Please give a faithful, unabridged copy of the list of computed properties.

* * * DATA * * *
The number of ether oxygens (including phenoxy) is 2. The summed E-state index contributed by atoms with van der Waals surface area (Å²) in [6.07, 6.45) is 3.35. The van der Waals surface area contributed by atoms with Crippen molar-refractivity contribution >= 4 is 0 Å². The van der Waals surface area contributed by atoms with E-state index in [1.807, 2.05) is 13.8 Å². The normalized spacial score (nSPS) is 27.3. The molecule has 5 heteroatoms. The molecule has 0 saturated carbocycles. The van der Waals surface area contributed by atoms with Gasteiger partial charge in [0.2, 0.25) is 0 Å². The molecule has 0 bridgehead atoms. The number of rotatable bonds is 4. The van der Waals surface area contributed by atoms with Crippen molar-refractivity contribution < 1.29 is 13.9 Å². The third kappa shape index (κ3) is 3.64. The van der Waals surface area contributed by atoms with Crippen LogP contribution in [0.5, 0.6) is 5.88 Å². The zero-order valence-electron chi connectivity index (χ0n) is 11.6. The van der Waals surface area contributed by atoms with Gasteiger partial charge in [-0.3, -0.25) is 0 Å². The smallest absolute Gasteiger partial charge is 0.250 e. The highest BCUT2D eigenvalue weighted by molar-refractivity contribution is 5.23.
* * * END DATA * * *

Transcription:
The number of ether oxygens (including phenoxy) is 2. The summed E-state index contributed by atoms with van der Waals surface area (Å²) in [6.07, 6.45) is 3.35. The van der Waals surface area contributed by atoms with Crippen molar-refractivity contribution >= 4 is 0 Å². The van der Waals surface area contributed by atoms with E-state index in [1.807, 2.05) is 13.8 Å². The normalized spacial score (nSPS) is 27.3. The molecule has 5 heteroatoms. The molecule has 0 saturated carbocycles. The van der Waals surface area contributed by atoms with Gasteiger partial charge in [0.2, 0.25) is 0 Å². The molecule has 0 bridgehead atoms. The number of rotatable bonds is 4. The van der Waals surface area contributed by atoms with Crippen molar-refractivity contribution < 1.29 is 13.9 Å². The third kappa shape index (κ3) is 3.64. The van der Waals surface area contributed by atoms with Crippen LogP contribution in [0.5, 0.6) is 5.88 Å². The zero-order valence-electron chi connectivity index (χ0n) is 11.6. The van der Waals surface area contributed by atoms with Gasteiger partial charge in [-0.3, -0.25) is 0 Å². The smallest absolute Gasteiger partial charge is 0.250 e. The highest BCUT2D eigenvalue weighted by molar-refractivity contribution is 5.23.